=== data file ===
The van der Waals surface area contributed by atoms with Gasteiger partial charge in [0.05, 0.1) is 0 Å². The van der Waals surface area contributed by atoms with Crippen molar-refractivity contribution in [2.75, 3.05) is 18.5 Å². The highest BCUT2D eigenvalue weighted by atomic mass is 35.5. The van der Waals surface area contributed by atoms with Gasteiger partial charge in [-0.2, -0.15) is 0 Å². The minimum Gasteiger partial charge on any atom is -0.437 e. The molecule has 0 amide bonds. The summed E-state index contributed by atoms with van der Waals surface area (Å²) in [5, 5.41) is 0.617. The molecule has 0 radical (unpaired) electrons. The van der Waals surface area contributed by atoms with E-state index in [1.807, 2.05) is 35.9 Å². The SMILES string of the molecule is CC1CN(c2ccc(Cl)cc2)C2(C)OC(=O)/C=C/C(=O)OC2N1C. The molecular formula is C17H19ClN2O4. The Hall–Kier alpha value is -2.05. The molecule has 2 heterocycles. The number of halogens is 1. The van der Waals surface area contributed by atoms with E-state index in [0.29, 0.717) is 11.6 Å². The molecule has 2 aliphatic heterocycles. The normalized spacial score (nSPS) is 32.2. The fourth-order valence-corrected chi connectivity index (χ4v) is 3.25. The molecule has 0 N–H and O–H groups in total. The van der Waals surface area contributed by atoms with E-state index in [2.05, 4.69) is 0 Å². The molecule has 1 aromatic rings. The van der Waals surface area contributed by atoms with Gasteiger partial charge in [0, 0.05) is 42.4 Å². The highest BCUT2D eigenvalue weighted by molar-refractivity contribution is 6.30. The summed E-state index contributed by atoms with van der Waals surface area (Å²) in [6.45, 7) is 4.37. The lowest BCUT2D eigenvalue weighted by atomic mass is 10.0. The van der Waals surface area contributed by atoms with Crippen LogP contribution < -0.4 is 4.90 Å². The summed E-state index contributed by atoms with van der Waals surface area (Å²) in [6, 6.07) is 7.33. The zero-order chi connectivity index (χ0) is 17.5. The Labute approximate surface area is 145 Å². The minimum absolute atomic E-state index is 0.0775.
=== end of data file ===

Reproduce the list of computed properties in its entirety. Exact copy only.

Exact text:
The van der Waals surface area contributed by atoms with Gasteiger partial charge in [0.05, 0.1) is 0 Å². The van der Waals surface area contributed by atoms with Crippen molar-refractivity contribution in [2.75, 3.05) is 18.5 Å². The highest BCUT2D eigenvalue weighted by atomic mass is 35.5. The van der Waals surface area contributed by atoms with Gasteiger partial charge in [-0.2, -0.15) is 0 Å². The minimum Gasteiger partial charge on any atom is -0.437 e. The molecule has 0 amide bonds. The summed E-state index contributed by atoms with van der Waals surface area (Å²) in [5, 5.41) is 0.617. The molecule has 0 radical (unpaired) electrons. The van der Waals surface area contributed by atoms with E-state index in [1.807, 2.05) is 35.9 Å². The SMILES string of the molecule is CC1CN(c2ccc(Cl)cc2)C2(C)OC(=O)/C=C/C(=O)OC2N1C. The molecular formula is C17H19ClN2O4. The Hall–Kier alpha value is -2.05. The molecule has 2 heterocycles. The number of halogens is 1. The van der Waals surface area contributed by atoms with E-state index in [0.29, 0.717) is 11.6 Å². The molecule has 2 aliphatic heterocycles. The normalized spacial score (nSPS) is 32.2. The fourth-order valence-corrected chi connectivity index (χ4v) is 3.25. The molecule has 0 N–H and O–H groups in total. The van der Waals surface area contributed by atoms with E-state index in [2.05, 4.69) is 0 Å². The molecule has 1 aromatic rings. The van der Waals surface area contributed by atoms with Gasteiger partial charge in [0, 0.05) is 42.4 Å². The highest BCUT2D eigenvalue weighted by molar-refractivity contribution is 6.30. The summed E-state index contributed by atoms with van der Waals surface area (Å²) in [6.45, 7) is 4.37. The lowest BCUT2D eigenvalue weighted by atomic mass is 10.0. The van der Waals surface area contributed by atoms with Crippen LogP contribution < -0.4 is 4.90 Å². The summed E-state index contributed by atoms with van der Waals surface area (Å²) in [6, 6.07) is 7.33. The zero-order chi connectivity index (χ0) is 17.5. The Labute approximate surface area is 145 Å². The minimum absolute atomic E-state index is 0.0775.